The car of the future may be — are you ready for this? — a sugar car. Don't laugh. Although Virginia Tech's Percival Zhang was tongue-in-cheekishly profiled in the December Esquire magazine for “crazy idea of the year,” he's quite serious about it as a path to the holy grail of automotive power: hydrogen.

Virginia Tech and the Oak Ridge National Laboratory are impressed enough with the concept that they have filed for a joint patent on the idea.

Zhang, who is assistant professor of biological systems engineering at the university's College of Agriculture and Life Sciences, is, the Esquire article noted, “working on some rather unspectacular solvents and enzymes that could change the world.”

It goes on: “Zhang has formulated a chemical process that can turn a cheap agricultural waste into cheap cellulosic ethanol and possibly solve the ‘hydrogen puzzle.’”

The technology for making ethanol isn't the challenge, he says in a Virginia Tech News article; rather, “making ethanol production economical is the problem.”

Most ethanol today is made from corn kernels, but Zhang says “that is food” and “if we want to produce 30 billion to 60 billion gallons of ethanol to meet (President Bush's) goal (in his State of the Union address), we have to use the entire plant, or stover — leaves, stalks, and cobs.”

While corn stover is “the most abundant agricultural residue in the U.S.,” the article notes, converting the lignocellulose to sugars has been a costly, low-yield process.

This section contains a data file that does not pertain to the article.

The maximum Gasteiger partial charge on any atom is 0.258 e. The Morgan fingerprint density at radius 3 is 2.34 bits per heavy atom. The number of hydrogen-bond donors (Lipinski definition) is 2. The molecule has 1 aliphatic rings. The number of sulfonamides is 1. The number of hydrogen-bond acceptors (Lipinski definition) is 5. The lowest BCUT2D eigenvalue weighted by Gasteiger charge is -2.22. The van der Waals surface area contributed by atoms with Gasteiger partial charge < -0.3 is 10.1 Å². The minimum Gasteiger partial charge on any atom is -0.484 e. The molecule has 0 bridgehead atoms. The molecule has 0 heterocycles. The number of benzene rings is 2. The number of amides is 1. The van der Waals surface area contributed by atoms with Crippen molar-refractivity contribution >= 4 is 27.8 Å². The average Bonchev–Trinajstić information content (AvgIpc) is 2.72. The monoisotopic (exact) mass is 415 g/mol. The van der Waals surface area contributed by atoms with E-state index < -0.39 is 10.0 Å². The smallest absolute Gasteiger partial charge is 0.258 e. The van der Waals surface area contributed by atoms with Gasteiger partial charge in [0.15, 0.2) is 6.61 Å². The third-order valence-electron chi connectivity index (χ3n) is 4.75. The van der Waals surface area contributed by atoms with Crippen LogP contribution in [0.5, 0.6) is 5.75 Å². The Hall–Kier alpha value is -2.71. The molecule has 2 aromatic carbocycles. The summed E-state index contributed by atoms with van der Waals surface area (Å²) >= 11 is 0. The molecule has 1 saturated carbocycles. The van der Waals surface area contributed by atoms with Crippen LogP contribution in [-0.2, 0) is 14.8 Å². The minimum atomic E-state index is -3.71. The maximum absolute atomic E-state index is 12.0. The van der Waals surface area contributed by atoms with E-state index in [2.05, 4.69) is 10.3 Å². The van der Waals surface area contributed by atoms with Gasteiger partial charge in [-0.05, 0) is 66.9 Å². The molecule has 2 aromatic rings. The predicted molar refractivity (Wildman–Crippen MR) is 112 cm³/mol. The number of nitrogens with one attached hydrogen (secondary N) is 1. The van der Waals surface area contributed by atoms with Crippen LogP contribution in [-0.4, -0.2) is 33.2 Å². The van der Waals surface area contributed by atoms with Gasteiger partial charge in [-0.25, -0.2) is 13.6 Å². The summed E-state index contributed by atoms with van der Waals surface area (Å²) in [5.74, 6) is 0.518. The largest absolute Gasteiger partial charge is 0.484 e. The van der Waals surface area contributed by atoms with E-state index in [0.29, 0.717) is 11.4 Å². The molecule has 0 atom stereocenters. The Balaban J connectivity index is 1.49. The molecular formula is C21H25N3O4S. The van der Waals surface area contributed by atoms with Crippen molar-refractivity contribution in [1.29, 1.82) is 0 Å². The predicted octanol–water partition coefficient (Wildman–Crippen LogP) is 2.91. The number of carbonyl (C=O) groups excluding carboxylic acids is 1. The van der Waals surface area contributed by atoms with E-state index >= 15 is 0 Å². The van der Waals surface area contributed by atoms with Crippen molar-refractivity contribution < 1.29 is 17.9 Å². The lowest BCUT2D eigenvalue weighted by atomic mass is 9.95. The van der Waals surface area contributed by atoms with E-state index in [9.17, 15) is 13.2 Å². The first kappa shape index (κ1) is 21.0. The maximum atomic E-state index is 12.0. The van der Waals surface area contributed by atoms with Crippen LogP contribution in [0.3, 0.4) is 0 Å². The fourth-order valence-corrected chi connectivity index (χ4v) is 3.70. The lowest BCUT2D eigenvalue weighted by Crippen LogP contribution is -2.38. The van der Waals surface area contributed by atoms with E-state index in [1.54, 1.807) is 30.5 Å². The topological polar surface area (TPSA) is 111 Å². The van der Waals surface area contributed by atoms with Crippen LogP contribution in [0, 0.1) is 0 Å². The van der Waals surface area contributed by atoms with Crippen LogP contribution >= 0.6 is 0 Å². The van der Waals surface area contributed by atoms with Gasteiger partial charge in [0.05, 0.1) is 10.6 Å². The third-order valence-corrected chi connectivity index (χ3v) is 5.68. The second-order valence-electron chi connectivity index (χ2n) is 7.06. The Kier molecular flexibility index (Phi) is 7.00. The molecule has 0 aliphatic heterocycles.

Zhang has developed a more cost-effective process, using a solvent, to convert the lignocellulose into four co-products that “can generate more income,” making networks of small, local biorefineries more profitable and minimizing transportation costs.

But while Zhang's process could revolutionize ethanol production, he's looking beyond ethanol to the decades-old dream of hydrogen power.

Hydrogen, the Esquire piece notes, is high in energy and ridiculously clean — a hydrogen-powered fuel cell would be several times more efficient than a gasoline-fueled engine and would emit only water.

Drawbacks are many, chief among them that the energy needed to extract it by conventional methods can be less efficient and more polluting than petroleum.

Zhang's solution: make hydrogen from sugar. As the article explains, his ethanol pretreatment process would release sugars from corn stover, switchgrass, or other feedstock, and use the energy stored in those sugars to divide the molecules into hydrogen and oxygen.

Instead of huge reactors and storage tanks for gaseous hydrogen, Zhang says, small reactors could be “anywhere — laptops, cars, airplanes, and submarines.”

Rather than a massive infrastructure for storing and dispensing hydrogen, he says, “We can do it through solid sugars.”

He envisions a future, the Esquire article says, in which “sugar cars” would fill up at “sugar stations,” using much of the current petroleum fuels infrastructure — “drivers would pump solid sugar into the tank, a converter would extract hydrogen on demand, and a fuel cell would convert the hydrogen into electricity” to power the vehicle.

Crazy?

That's what they said about a guy who powered an engine with peanut oil — Rudolph Diesel.